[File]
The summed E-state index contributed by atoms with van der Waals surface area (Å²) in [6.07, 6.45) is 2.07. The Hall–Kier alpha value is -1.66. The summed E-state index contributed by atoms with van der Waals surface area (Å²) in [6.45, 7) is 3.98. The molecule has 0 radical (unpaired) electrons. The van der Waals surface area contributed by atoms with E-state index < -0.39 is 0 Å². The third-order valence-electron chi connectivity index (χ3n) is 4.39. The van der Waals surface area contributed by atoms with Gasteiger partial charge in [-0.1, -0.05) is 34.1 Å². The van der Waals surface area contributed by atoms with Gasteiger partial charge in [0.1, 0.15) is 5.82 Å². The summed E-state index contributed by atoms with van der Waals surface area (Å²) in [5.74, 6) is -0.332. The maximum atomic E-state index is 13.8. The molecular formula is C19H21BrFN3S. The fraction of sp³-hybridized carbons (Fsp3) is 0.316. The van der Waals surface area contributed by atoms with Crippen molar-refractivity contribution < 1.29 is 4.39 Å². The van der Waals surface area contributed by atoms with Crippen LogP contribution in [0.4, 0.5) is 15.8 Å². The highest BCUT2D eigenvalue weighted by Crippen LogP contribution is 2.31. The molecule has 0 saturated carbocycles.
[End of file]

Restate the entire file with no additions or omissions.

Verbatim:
The summed E-state index contributed by atoms with van der Waals surface area (Å²) in [6.07, 6.45) is 2.07. The Hall–Kier alpha value is -1.66. The summed E-state index contributed by atoms with van der Waals surface area (Å²) in [6.45, 7) is 3.98. The molecule has 0 radical (unpaired) electrons. The van der Waals surface area contributed by atoms with E-state index < -0.39 is 0 Å². The third-order valence-electron chi connectivity index (χ3n) is 4.39. The van der Waals surface area contributed by atoms with Gasteiger partial charge in [-0.1, -0.05) is 34.1 Å². The van der Waals surface area contributed by atoms with Gasteiger partial charge in [0.1, 0.15) is 5.82 Å². The summed E-state index contributed by atoms with van der Waals surface area (Å²) in [5.74, 6) is -0.332. The maximum atomic E-state index is 13.8. The molecular formula is C19H21BrFN3S. The fraction of sp³-hybridized carbons (Fsp3) is 0.316. The van der Waals surface area contributed by atoms with Crippen molar-refractivity contribution < 1.29 is 4.39 Å². The van der Waals surface area contributed by atoms with Crippen LogP contribution in [0.4, 0.5) is 15.8 Å². The highest BCUT2D eigenvalue weighted by Crippen LogP contribution is 2.31. The molecule has 0 saturated carbocycles.